Nicole Grajewski is an international security fellow at the Belfer Center for Science and International Affairs in Harvard’s Kennedy School.
Assessing the real benefits—and limits—of joining the so-called “anti-NATO” can help policymakers better understand what Tehran, China, Russia, and other participants are getting out of their summits.
One year after the Shanghai Cooperation Organization approved Iran’s application for accession, the country is expected to take another step in the process by signing a Memorandum of Obligations at the September 15-16 SCO summit in Samarkand. Doing so would begin a year-long formal process for Iran to attain full member status.
Since its formation in 2001, the SCO has admitted new members only once before, when India and Pakistan’s applications were approved at the 2015 summit. The two countries went on to sign memoranda of obligations at the 2016 summit and be admitted as full members at the 2017 summit.
The standard memorandum that Iran will sign outlines the various obligations a country is expected to fulfill, including accession to SCO agreements and treaties such as the organization’s founding charter and its Convention on Combating Terrorism, Extremism, and Separatism. Once it has met these prerequisites, Tehran will submit the instruments of accession to the SCO Secretariat in Beijing for approval. Although such requirements may seem stiff on paper, the fact is that the SCO’s institutional capacity for ensuring these agreements are actually fulfilled is limited to two permanent bodies—the Secretariat in Beijing and the Regional Anti-Terrorist Structure in Tashkent, neither of which has the legal capacity to enforce decisions. In any case, the precedent of India and Pakistan’s accession indicates that Iran will likely become a full member in summer 2023.
The SCO is often portrayed as an inherently anti-Western bloc, with some even calling it the “anti-NATO.” In practice, however, differences between member states have constrained the bloc’s policy coordination and regional integration since its inception. This is partly due to its insufficient bureaucratic capacity and its institutional design—the SCO is governed by consensus, which limits substantive cooperation. Hence, the organization functions more as a forum for discussion and engagement than a formal regional alliance akin to NATO or the European Union.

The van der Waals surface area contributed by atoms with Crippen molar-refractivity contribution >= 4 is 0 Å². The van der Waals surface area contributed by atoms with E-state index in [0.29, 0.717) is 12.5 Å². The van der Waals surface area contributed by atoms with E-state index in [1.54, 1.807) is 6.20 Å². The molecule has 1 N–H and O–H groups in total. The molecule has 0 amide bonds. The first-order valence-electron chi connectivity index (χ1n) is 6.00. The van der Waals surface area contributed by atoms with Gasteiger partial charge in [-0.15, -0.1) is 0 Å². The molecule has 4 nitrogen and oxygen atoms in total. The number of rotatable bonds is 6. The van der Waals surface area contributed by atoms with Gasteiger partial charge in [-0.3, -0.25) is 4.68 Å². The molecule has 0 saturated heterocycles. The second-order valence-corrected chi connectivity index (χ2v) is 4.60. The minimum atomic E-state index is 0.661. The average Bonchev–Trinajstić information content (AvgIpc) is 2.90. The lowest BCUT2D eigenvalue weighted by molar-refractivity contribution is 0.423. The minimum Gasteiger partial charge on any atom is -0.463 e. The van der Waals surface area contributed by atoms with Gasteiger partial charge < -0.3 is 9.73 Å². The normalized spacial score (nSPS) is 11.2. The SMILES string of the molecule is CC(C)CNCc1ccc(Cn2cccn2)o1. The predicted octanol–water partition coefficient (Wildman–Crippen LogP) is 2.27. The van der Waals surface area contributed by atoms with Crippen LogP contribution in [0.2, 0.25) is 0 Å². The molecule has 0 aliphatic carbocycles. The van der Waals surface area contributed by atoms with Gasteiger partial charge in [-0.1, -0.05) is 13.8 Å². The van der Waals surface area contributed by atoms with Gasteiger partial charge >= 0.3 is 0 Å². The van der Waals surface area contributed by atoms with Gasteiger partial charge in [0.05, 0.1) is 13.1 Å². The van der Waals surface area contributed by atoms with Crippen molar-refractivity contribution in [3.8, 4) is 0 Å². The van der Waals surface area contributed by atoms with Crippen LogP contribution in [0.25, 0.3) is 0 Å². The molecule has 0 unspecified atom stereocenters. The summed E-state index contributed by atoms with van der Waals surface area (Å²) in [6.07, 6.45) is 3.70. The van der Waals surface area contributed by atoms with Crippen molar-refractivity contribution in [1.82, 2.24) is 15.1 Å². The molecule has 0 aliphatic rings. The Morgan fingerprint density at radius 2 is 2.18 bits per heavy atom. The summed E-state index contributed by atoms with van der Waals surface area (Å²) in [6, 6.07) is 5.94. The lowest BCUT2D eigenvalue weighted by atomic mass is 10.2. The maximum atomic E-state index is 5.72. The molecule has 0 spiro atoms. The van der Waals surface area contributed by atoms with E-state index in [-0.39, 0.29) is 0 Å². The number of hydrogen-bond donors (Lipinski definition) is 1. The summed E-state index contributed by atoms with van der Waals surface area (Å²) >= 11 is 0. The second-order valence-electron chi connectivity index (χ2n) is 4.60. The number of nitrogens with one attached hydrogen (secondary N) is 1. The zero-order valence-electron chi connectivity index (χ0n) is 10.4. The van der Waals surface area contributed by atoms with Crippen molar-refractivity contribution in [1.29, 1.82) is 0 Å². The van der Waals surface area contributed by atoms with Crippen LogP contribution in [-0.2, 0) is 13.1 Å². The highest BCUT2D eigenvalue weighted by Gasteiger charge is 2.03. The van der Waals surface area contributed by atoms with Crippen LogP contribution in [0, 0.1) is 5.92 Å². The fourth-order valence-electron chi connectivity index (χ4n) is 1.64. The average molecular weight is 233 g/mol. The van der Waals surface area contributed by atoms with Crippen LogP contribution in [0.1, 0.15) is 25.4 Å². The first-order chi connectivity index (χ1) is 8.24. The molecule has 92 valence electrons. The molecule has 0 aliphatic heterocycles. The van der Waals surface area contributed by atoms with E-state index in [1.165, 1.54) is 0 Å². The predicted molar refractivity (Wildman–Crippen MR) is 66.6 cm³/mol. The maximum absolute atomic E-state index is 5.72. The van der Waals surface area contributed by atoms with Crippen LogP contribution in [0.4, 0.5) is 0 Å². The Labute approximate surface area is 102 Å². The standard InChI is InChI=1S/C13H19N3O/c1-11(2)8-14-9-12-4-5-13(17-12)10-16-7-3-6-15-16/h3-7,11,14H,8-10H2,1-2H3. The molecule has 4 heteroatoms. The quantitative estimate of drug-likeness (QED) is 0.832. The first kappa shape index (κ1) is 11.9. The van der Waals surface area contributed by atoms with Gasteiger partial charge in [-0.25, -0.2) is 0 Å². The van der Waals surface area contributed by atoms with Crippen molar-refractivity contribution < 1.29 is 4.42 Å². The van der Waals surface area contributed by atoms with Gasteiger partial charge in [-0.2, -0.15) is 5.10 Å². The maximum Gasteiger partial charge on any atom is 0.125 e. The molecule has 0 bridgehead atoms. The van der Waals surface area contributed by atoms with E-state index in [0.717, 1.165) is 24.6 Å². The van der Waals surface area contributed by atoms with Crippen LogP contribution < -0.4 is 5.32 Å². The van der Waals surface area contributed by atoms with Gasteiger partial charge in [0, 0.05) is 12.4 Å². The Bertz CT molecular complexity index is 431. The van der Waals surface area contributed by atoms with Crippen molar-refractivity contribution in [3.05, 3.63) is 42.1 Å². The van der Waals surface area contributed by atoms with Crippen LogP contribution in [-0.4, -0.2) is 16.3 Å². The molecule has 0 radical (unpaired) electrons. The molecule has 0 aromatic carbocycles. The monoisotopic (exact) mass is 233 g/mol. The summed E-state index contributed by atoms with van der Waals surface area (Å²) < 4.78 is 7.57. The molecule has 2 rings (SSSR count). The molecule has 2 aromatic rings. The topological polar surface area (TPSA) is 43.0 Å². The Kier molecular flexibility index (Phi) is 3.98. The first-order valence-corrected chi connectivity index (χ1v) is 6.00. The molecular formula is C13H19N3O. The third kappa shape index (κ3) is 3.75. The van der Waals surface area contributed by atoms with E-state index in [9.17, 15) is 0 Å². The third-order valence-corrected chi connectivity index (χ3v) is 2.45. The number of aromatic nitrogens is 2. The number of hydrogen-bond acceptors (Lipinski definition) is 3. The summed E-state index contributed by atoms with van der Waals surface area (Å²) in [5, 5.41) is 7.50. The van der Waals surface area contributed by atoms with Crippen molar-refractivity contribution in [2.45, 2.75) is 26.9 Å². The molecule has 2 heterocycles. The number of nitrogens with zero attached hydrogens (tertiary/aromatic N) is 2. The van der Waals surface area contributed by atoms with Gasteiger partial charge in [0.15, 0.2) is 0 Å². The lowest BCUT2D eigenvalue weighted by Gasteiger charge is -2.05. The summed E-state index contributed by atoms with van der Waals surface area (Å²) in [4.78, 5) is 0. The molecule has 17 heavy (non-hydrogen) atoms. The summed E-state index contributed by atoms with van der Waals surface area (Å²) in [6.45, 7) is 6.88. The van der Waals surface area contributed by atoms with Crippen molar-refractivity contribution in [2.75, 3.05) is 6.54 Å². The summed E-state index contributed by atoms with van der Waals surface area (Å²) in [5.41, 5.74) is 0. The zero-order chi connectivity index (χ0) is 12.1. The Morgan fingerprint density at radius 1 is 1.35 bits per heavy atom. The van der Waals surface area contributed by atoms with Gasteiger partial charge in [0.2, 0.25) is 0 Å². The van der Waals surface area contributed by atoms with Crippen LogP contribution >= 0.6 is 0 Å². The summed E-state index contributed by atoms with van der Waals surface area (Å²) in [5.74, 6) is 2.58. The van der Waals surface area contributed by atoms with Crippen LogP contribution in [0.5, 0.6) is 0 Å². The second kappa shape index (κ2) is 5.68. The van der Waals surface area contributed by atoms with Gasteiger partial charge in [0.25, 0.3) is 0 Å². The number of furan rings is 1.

The Samarkand summit is unlikely to deviate from this track record. Member states remain divided over the biggest global security issue of the day—Russia’s war in Ukraine—so the meeting can be expected to produce little beyond the typical SCO rhetoric on terrorism, extremism, and the emergence of a multipolar international system. Even so, the SCO will presumably use Iran’s accession to feed its discourse about the organization’s growing global posture.
For their part, Iranian officials note that the accession process has already strengthened their country’s economic situation, despite the fact that the SCO lacks any formal mechanism to boost trade among members. In July, Customs Administration spokesman Ruhollah Latifi stated that Iran’s non-oil exports to SCO countries increased 20 percent in the second quarter of 2022, totaling $5.5 billion during that period. Tehran has also hosted several events dedicated to the commercial benefits of SCO membership. Given the ongoing impasse with the West over nuclear talks and sanctions, Iranian officials have invoked involvement in the SCO as a means of legitimizing the government’s “Look East” policy.
This evolving interest in the SCO has often been portrayed as an outgrowth of Iran’s ties with Russia and China—most recently, the Ukraine war has deepened Tehran’s relationship with Moscow, while relations with Beijing have retained a prominent role under President Ebrahim Raisi. Yet the government also sees the SCO as a platform for expanding ties with lesser powers. Last year’s initial membership approval was followed by a series of Iranian diplomatic exchanges with Tajikistan, Kazakhstan, and Uzbekistan in spring and summer 2022. Indeed, the SCO gives Tehran a diplomatic forum for pursuing closer ties to the region, a process previously hampered by policy incoherence and domestic constraints. For their part, Central Asian governments see Iran as a potential transit hub and an alternative to dependence on Russia.
To be sure, Iran’s participation in the Samarkand summit and budding accession to the SCO do not represent an institutional solution to the country’s international isolation. Yet both developments nevertheless bear watching as indicators of Tehran’s growing involvement and cooperation with countries that fall within the SCO’s sphere of influence.
Nicole Grajewski is the Stanton Nuclear Security Postdoctoral Fellow at the Belfer Center for Science and International Affairs.This article is published under the auspices of The Washington Institute’s Diane and Guilford Glazer Foundation Program on Great Power Competition and the Middle East.